I use the Abena for my mom. And, although they are called briefs they are actually an adult diaper with tabs. My mom has a similar problem where urine always flows to the back while the front remains dryer. That flow pattern will not change, but the Abena is the best extended wear diaper because of its excellent wicking and as a result keeps the skin dry and prevents excoriation. I have, yet, to find a better one and I've tried most on the market. My mom doesn't use pull-ups because she is bedridden.


almost 2 years ago, said...

Where does leakage come from when it is out the side of the pullups for a man. Leakage goes up the back and gets undershirt wet.


about 2 years ago, said...

The "world's most absorbent adult disposable brief" is Abena. I've tried many brands and this one is truly as advertised. It wicks 1 quart of fluids away and is great for extended wear. Although it's made in Denmark and Europe's best seller, it's sold online in the US. I found the lowest price is on healthykin.com. Well worth it!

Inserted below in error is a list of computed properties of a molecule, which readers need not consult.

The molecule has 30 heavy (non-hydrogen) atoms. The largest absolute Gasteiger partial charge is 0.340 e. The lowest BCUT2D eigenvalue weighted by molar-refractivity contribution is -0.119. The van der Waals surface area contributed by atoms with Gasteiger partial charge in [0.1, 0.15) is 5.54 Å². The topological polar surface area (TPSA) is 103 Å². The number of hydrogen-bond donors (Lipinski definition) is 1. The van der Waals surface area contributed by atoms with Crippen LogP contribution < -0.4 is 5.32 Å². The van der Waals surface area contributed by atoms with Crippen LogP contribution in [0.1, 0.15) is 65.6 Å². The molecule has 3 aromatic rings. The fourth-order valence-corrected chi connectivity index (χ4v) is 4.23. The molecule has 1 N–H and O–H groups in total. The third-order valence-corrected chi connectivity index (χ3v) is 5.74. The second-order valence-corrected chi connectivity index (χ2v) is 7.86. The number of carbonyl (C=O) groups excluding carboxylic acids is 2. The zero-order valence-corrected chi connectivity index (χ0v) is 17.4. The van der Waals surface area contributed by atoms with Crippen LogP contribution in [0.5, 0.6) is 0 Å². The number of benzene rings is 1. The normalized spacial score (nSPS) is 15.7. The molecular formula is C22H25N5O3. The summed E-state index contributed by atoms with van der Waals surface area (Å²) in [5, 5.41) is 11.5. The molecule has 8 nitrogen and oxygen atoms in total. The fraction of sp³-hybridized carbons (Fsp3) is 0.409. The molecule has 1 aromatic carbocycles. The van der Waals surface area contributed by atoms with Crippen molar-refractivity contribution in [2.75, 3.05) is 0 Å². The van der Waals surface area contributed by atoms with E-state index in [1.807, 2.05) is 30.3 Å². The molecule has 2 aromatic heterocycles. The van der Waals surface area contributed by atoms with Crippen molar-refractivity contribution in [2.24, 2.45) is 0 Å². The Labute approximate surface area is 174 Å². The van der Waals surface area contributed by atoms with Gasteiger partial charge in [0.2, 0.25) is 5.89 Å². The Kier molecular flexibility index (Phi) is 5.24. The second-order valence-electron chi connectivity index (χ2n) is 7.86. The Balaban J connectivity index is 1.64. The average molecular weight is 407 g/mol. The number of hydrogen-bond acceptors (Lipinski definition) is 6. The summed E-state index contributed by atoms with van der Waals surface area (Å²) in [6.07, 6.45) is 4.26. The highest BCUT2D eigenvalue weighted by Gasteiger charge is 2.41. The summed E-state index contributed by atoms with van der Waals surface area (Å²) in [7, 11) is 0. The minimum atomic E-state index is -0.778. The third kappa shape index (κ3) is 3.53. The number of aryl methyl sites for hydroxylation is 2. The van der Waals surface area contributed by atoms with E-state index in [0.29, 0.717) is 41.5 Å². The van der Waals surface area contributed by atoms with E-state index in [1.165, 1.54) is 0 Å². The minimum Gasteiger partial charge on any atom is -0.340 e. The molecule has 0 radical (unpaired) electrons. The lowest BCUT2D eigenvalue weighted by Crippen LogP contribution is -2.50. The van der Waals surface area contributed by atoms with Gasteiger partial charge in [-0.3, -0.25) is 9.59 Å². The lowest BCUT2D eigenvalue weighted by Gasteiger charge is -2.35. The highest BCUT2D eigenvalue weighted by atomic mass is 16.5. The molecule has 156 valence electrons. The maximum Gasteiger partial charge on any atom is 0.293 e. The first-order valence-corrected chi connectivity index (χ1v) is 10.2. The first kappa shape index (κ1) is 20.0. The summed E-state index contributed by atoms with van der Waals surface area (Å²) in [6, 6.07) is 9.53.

over 2 years ago, said...

since i had my 40 treatments for my prostate cancer, i have experienced urine leakage.the cancer has healed.after 7 years i find i am losing control.the leaking is getting worse to the point ive lost control. i need something to help me. what do you suggest?


about 3 years ago, said...

I'm a newbie to this site. I'm so glad to know that I'm not the only one dealing with this terrible issue. My husband has Alzheimers, and he's incontinent. Mostly urinary now, but about twice a week he has a problem with his bowels. I'll try the tips you all have given me. Thank you! One thng, I noticed my husband has a bm in the morning, so I try to get him up and into the bathroom , soon after he wakes up. (around 9:30)


over 3 years ago, said...